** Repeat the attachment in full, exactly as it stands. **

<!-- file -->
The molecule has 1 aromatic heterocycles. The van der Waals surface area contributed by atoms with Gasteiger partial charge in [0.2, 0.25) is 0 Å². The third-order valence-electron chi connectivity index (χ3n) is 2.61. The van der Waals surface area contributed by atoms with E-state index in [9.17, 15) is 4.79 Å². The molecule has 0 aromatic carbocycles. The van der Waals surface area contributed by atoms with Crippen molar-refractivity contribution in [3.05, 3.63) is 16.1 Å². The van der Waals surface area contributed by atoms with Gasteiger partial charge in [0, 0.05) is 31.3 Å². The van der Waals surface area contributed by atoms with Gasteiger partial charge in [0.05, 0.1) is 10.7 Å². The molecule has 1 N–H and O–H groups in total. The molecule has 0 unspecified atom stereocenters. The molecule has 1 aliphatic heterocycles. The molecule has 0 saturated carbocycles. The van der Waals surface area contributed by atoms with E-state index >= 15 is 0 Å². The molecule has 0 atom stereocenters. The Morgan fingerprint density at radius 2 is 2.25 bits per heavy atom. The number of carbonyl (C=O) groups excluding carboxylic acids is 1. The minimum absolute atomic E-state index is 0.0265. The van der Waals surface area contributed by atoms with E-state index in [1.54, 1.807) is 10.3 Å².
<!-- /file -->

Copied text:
The molecule has 1 aromatic heterocycles. The van der Waals surface area contributed by atoms with Gasteiger partial charge in [0.2, 0.25) is 0 Å². The third-order valence-electron chi connectivity index (χ3n) is 2.61. The van der Waals surface area contributed by atoms with E-state index in [9.17, 15) is 4.79 Å². The molecule has 0 aromatic carbocycles. The van der Waals surface area contributed by atoms with Crippen molar-refractivity contribution in [3.05, 3.63) is 16.1 Å². The van der Waals surface area contributed by atoms with Gasteiger partial charge in [0, 0.05) is 31.3 Å². The van der Waals surface area contributed by atoms with Gasteiger partial charge in [0.05, 0.1) is 10.7 Å². The molecule has 1 N–H and O–H groups in total. The molecule has 0 unspecified atom stereocenters. The molecule has 1 aliphatic heterocycles. The molecule has 0 saturated carbocycles. The van der Waals surface area contributed by atoms with E-state index >= 15 is 0 Å². The molecule has 0 atom stereocenters. The Morgan fingerprint density at radius 2 is 2.25 bits per heavy atom. The number of carbonyl (C=O) groups excluding carboxylic acids is 1. The minimum absolute atomic E-state index is 0.0265. The van der Waals surface area contributed by atoms with E-state index in [1.54, 1.807) is 10.3 Å².